Sunday, October 11, 2015

Exploiting the backward pawn: Smyslov vs Timman, Moscow 1981

For today's article I will focus on simple game, seeing that most of you are preparing for your exams.In this game, Smyslov sacrificed a pawn to create a weakness in his opponent's camp: A backward pawn.

Smyslov, Vassily vs Timman, Jan H
Moscow 1981

1. d4 Nf6
2. Nf3 g6
3. g3 c5
4. Bg2 cxd4
5. Nxd4 Bg7
6. c4 Nc6
7. Nc3 Nxd4
8. Qxd4 O-O
9. O-O d6
10. Qd3 Bf5
11. e4 Be6
12. b3 a6
13. Bb2 Nd7
14. Qd2 (D)

Position after 14. Qd2

Staying clear of potential knight attacks, and protecting the dark-squared bishop at the same time.

14... Nc5
15. f4

White exploits his central space advantage to go for an f5 push.

15... Rc8
16. f5 Bd7
17. f6 (D)

Position after 17. f6

With this pawn sacrifice Black will be left with a backward pawn on d6. This will become the focus of White's plan.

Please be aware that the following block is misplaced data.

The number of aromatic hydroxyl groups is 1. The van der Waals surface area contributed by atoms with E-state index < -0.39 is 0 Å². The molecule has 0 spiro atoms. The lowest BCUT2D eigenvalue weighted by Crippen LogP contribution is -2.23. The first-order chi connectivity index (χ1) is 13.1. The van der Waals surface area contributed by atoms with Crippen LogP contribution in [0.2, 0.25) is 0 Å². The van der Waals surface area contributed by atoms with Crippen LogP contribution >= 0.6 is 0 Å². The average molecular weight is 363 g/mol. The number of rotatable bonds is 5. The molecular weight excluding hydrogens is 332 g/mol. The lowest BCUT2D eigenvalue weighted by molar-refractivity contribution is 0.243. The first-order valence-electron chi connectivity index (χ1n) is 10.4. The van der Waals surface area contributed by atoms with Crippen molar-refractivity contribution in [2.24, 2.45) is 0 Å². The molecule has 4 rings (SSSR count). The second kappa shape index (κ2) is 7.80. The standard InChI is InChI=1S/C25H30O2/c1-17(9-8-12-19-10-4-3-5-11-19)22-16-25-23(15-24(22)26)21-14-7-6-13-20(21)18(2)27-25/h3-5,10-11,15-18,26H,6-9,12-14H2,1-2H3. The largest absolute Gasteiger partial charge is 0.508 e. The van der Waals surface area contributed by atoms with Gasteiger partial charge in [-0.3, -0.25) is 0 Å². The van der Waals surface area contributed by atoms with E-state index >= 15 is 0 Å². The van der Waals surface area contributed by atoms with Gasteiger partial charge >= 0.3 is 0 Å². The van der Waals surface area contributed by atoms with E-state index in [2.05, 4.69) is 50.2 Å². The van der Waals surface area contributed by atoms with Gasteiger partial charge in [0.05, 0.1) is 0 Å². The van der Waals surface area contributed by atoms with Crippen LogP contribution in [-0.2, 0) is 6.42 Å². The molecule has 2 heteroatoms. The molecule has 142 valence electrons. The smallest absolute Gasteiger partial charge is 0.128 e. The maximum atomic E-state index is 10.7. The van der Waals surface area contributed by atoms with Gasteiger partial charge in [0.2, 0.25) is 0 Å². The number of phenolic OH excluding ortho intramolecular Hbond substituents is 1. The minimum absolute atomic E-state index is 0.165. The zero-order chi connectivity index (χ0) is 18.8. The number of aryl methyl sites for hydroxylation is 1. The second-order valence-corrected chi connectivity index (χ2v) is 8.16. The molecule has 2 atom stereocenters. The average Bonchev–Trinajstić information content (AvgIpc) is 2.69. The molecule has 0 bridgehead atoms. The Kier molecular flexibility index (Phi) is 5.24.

17... exf6

If 17... Bxf6 18. Rxf6! exf6 19. Nd5 White threatens 20. Nxf6+ followed by a destructive windmill.

18. Nd5

When a pawn is backward, the square in front of it is usually weak. White wastes no time
in occupying the weak square. Of course White can recapture the pawn first, but after 18. Qxd6 f5 he cannot play 19. Nd5 straightaway due to his hanging b2 bishop.

18... f5
19. exf5 Bxf5
20. Bxg7 Kxg7
21. Qd4+ (D)

Position after 21. Qd4+

A simple analysis will show that White is better. He has a powerful knight on d5, good control of the dark squares (with his queen replacing the dark-squared bishop), while Black is left with a backward d6 pawn.

21... f6
22. g4

With his central dominance, White is able to go for the kingside attack. 22. Rae1 followed by 23. Re7 looks tempting, but after 23... Ne6! Black obtains some counterplay.

22... Be6
23. Nxf6! Rxf6
24. g5 (D)

Position after 24. g5

The pin is decisive.

24... Bf5
25. Rad1 b5

The last try for counterplay.

26. cxb5 axb5
27. gxf6+ Qxf6
28. Qxf6+ Kxf6
29. Rxd6+ Ne6
30. Rb6 Rc5

The more active 30... Rc2 31. Bd5 Re2 32. Bxe6 Rxe6 33. Rxb5 is still losing for Black.

31. Re1 (D)

Position after 31. Re1

Followed by 32. b5 and the backward pawn falls. In this game, notice now Smyslov exploited weaknesses in his opponent's pawn structure to gain central and dark-square control, before sacrificing his knight at the right moment to finish things off.


All the best for your exams!

No comments:

Post a Comment